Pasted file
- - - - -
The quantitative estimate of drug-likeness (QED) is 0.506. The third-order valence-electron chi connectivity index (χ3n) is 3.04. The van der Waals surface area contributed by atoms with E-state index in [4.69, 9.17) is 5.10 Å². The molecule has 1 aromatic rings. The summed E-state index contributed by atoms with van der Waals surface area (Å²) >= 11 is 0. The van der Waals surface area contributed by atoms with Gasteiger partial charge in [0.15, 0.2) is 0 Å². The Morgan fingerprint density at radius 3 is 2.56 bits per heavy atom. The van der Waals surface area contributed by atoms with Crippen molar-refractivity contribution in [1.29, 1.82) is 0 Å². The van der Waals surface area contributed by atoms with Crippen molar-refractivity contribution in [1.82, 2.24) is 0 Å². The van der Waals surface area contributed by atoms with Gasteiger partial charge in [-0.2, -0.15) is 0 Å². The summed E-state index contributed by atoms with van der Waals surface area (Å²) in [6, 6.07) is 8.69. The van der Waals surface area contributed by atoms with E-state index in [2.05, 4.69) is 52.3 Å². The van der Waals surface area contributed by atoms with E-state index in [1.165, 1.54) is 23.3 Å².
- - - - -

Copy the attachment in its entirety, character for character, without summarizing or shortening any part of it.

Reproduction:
The quantitative estimate of drug-likeness (QED) is 0.506. The third-order valence-electron chi connectivity index (χ3n) is 3.04. The van der Waals surface area contributed by atoms with E-state index in [4.69, 9.17) is 5.10 Å². The molecule has 1 aromatic rings. The summed E-state index contributed by atoms with van der Waals surface area (Å²) >= 11 is 0. The van der Waals surface area contributed by atoms with Gasteiger partial charge in [0.15, 0.2) is 0 Å². The Morgan fingerprint density at radius 3 is 2.56 bits per heavy atom. The van der Waals surface area contributed by atoms with Crippen molar-refractivity contribution in [1.29, 1.82) is 0 Å². The van der Waals surface area contributed by atoms with Crippen molar-refractivity contribution in [1.82, 2.24) is 0 Å². The van der Waals surface area contributed by atoms with Gasteiger partial charge in [-0.2, -0.15) is 0 Å². The summed E-state index contributed by atoms with van der Waals surface area (Å²) in [6, 6.07) is 8.69. The van der Waals surface area contributed by atoms with E-state index in [2.05, 4.69) is 52.3 Å². The van der Waals surface area contributed by atoms with E-state index in [1.165, 1.54) is 23.3 Å².